Making events sustainable with virtual and digital technologies

Making events sustainable with virtual and digital technologies

Written by Angela

Will we be able to “go back to normal” after the pandemic? For one, we are not talking about rules and restrictions, we do not mean “will we be allowed to go back to normal. What we mean is: will we actually feel comfortable going back to “business as usual”, gathering in large crowds, going to parties, travelling far and doing everything exactly the way we were doing it before Covid-19 put a stop to it? We… hope not. We hope we will not go back to what we were doing before, but rather move forward to something better. As event professionals, specifically, we hope we will make good use of what we have learned this year about virtual and digital alternatives to traditional gatherings and find a way of making events sustainable, using the technologies we have incorporated this year to create new and amazing experiences for our customers without harming the planet.

Making events sustainable in 2021: what is sustainability?

If we really are committed to making events sustainable, we should first agree on what sustainability is and how we can improve it. We already know, for instance, that digital events are (more or less) sustainable because they don’t require people to travel and they do not generate physical waste. We shouldn’t, however, forget that CO2 emissions will still occur when holding virtual events, just as they do with every human activity that requires electricity to be carried out – in this case, to keep websites and servers running. Does it follow logically that sustainability is only achievable through inaction and standing very still in a hut in the woods? Obviously not. The good news about virtual events is that it is relatively easy to quantify their carbon footprint and therefore further sustainability goals by joining offsetting programs to counter it.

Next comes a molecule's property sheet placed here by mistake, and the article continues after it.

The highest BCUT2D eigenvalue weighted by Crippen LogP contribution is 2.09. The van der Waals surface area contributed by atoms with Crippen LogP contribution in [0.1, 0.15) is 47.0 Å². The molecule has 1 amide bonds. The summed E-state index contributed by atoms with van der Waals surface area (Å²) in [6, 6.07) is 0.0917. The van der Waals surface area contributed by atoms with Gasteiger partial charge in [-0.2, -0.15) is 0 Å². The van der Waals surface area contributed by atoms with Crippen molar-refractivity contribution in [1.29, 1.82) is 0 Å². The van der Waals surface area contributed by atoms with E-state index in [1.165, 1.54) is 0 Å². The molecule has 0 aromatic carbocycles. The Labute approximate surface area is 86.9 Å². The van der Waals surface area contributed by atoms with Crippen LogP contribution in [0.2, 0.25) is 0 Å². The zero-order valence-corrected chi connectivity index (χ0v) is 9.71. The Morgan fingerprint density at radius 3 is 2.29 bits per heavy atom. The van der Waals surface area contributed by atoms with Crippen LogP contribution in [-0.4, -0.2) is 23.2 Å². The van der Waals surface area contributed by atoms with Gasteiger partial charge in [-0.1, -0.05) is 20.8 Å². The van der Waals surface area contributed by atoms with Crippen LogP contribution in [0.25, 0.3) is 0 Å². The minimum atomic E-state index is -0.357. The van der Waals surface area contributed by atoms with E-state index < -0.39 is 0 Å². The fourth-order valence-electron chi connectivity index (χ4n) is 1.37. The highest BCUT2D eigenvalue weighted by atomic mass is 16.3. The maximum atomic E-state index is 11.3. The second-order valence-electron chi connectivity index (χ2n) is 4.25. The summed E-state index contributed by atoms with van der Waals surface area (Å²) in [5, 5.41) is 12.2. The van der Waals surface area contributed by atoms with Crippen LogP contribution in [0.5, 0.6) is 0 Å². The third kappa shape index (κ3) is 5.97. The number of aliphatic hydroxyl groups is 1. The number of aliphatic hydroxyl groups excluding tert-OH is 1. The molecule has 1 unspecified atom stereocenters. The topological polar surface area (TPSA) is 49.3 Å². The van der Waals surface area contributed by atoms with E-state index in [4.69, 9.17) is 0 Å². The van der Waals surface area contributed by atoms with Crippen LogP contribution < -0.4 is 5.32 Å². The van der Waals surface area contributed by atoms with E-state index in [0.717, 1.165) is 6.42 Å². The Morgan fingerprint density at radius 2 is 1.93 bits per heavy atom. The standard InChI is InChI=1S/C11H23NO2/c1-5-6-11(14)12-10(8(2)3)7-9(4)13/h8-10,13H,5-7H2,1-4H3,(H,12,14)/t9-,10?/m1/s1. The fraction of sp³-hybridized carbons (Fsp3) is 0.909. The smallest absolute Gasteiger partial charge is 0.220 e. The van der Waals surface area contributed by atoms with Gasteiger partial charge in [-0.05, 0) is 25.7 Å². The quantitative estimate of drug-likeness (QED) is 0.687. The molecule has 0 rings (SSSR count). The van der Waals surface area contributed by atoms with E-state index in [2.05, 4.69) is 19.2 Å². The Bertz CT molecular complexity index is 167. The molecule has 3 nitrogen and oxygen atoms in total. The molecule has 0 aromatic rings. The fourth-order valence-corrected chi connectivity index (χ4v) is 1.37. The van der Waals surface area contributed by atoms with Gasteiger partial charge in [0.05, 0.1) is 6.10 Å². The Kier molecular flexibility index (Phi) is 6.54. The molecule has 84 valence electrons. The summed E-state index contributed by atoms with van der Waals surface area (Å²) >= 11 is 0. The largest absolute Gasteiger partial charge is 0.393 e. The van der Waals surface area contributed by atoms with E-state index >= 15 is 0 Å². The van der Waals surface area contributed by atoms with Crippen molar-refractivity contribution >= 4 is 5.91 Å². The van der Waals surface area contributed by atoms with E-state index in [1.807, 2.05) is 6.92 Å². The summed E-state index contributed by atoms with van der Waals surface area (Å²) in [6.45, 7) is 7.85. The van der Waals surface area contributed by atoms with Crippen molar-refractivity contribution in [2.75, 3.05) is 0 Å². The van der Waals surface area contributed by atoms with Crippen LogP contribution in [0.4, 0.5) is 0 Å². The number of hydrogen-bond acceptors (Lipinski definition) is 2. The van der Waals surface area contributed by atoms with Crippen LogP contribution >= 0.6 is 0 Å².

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Setting the sustainability bar higher

There is another crucial element to virtual events: they are often cheaper than their traditional equivalent. That means that you can reach the same or even wider brand exposure on a smaller budget. Once you are sure you will break even on your event, you might, of course, simply congratulate yourself on your excellent margins. Or you could reinvest part of your original budget into projects that further sustainability, help local communities, or work on reforestation or emission reduction. Being ambitious about sustainability will let everyone know that the values behind your brand are genuine.

Sustainability needs to be about inclusion too

Making events sustainable is about more than avoiding air travel and single-use plastics. We need to talk about inclusion too because that’s what sustainability is ultimately about: creating a world that can support humans, as well as other species, and making life on our planet easier and better for as many people as possible. Most traditional events are designed for able-bodied, neurotypical people and they can be difficult to navigate for those with disabilities, sensory issues, and for those who have trouble interacting in large, crowded places. Virtual events present us with the possibility of solving many of these issues in ways that were generally not available to traditional event organisers. Inclusion is about more than just providing a wheelchair ramp. Integrating accessibility technologies into the planning of virtual and digital events allows those with sensory issues to regulate the input they receive from their devices and to set their own pace for accessing the event. Adding subtitles and voiceovers will also help visually or aurally impaired attendees, whereas the mediated form of interaction will be far easier to manage for a variety of neurodivergent people who normally avoid large gatherings because direct one-on-one interaction is uncomfortable or impossible for them. Online, they have an opportunity to shine, to share, acquire, and impart knowledge, they can be successful panelists and offer their contribution to the collective debate.

What does sustainability mean for you in 2021?

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Informazioni sull'autore


Publisher and co-founder of the communication agency Fiore & Conti Gbr. She lives and works in Berlin.

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